If a new Oxfam report is any indication, the meek have already been disinherited in this world.About 700,00,000 people own half of the world’s wealth, according to Oxfam. That means 1 percent of the world’s population controls $110 trillion in wealth which is 65 times the total wealth of 3.5 billion people.
The key findings in the Oxfam report titled ‘Working for the few: Political capture and economic inequality’ come to coincide with the annual World Economic Forum in Davos where some of those very rich people get together and wonder about such issues.
The Oxfam findings are:
• Almost half of the world’s wealth is now owned by just one percent of the population.
• The wealth of the one percent richest people in the world amounts to $110 trillion. That’s 65 times the total wealth of the bottom half of the world’s population.
• The bottom half of the world’s population owns the same as the richest 85 people in the world.
• Seven out of ten people live in countries where economic inequality has increased in the last 30 years.
• The richest one percent increased their share of income in 24 out of 26 countries for which we have data between 1980 and 2012.
• In the US, the wealthiest one percent captured 95 percent of post-financial crisis growth since 2009, while the bottom 90 percent became poorer.
The report also has a brief mention of India that says:
“India has seen its number of billionaires increase from less than 6 to 61 in the past decade, concentrating approximately $250bn among a few dozen people in a country of 1.2 billion. What is striking is the share of the country’s wealth held by this elite minority, which has skyrocketed from 1.8 percent in 2003 to 26 percent in 2008, though it declined in the aftermath of the global financial crisis.
By some estimates, half of India’s billionaires acquired their wealth in ‘rent thick’ sectors.31 This means sectors where profits are dependent on access to scarce resources, made available exclusively through government permissions and therefore susceptible to corruption by powerful actors – as opposed to creation of wealth. Such sectors include real estate, construction, mining, and telecommunications. In fact, it is common knowledge that property development is India’s most opaque business, where enormous sums of illegal money exchange hands and little tax is collected.32 Wealth accrued from rents is made possible by the coaction of government and powerful groups, whereby the economic rules of the game are rigged in favor of elites.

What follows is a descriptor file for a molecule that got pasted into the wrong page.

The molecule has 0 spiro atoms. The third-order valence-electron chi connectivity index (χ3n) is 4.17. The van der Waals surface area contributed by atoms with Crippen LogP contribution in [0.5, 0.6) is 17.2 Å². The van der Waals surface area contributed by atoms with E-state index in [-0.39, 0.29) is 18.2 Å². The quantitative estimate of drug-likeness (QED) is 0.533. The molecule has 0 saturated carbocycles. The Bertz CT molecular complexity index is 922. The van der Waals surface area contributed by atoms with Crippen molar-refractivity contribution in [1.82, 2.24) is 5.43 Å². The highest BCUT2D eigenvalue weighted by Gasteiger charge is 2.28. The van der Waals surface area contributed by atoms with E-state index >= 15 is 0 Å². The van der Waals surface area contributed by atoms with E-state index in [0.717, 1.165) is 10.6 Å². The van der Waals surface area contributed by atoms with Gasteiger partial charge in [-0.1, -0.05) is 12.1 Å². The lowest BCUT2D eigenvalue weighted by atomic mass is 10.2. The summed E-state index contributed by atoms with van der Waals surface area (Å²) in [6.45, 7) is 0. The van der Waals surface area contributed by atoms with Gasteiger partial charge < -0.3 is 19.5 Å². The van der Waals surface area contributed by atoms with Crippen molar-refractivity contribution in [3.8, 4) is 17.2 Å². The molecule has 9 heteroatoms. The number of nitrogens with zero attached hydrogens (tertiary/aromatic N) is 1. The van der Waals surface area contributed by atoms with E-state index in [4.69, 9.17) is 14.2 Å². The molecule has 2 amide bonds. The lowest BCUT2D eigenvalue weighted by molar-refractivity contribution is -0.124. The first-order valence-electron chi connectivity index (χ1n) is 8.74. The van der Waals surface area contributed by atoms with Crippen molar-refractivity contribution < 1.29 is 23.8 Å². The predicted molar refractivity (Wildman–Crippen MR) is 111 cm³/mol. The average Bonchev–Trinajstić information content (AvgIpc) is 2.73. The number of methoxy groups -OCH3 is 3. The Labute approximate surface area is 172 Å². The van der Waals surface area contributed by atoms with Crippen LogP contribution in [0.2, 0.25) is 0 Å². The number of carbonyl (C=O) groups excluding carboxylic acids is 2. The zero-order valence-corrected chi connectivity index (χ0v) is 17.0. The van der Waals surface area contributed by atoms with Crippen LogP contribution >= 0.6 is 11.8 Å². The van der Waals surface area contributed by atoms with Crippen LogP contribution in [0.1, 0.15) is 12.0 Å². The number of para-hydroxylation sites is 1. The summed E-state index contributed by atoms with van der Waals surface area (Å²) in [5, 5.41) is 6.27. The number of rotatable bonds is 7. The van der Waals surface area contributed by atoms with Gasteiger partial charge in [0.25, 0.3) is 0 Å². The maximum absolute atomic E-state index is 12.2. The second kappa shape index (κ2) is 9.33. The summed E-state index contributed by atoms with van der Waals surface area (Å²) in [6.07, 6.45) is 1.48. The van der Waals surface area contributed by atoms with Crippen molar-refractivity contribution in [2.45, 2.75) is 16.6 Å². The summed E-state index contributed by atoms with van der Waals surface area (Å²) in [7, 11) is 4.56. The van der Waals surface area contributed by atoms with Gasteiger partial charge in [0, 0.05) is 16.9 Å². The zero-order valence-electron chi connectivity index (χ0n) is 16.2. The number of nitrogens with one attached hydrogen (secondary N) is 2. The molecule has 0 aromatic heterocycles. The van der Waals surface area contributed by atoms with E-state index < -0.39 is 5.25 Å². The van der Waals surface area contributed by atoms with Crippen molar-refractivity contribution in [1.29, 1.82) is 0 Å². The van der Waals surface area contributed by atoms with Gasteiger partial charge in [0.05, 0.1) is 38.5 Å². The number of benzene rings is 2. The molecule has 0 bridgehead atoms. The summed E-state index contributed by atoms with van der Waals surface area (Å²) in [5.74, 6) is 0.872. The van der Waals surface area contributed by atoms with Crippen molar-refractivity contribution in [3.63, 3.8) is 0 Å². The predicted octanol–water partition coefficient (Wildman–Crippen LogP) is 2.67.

Despite incredible economic gains by a few dozen people in India, poverty and inequality remain rampant. While the number of billionaires has multiplied by ten, government spending on the needs of the poorest and most vulnerable groups in society remains remarkably low. For example, India’s public spending on healthcare is just one percent of GDP.33 The Asian Development Bank’s recently released (assessing country expenditure on poor and economically vulnerable groups) ranked India 23 out of 35 countries in the region. Even among the 19 low- to middle-income countries, India ranked in the bottom half, in twelfth place.
Corruption and loopholes mean that tax revenues necessary to address inequality are either too low or misappropriated. The fortunes amassed by India’s new billionaires are often hidden through shell companies established in foreign countries, making it easy to evade taxes. A recent working paper by Oxfam India demonstrates that ending the inheritance tax (in 1985) and limiting the wealth tax (in 1993) to non-productive assets (thereby excluding financial assets) has driven a low tax-to-GDP ratio and is permitting the much greater concentration of wealth. The tax structure in India is also highly regressive, with only 37.7 percent of total taxes coming from direct taxation such as income, profits, and capital gains.”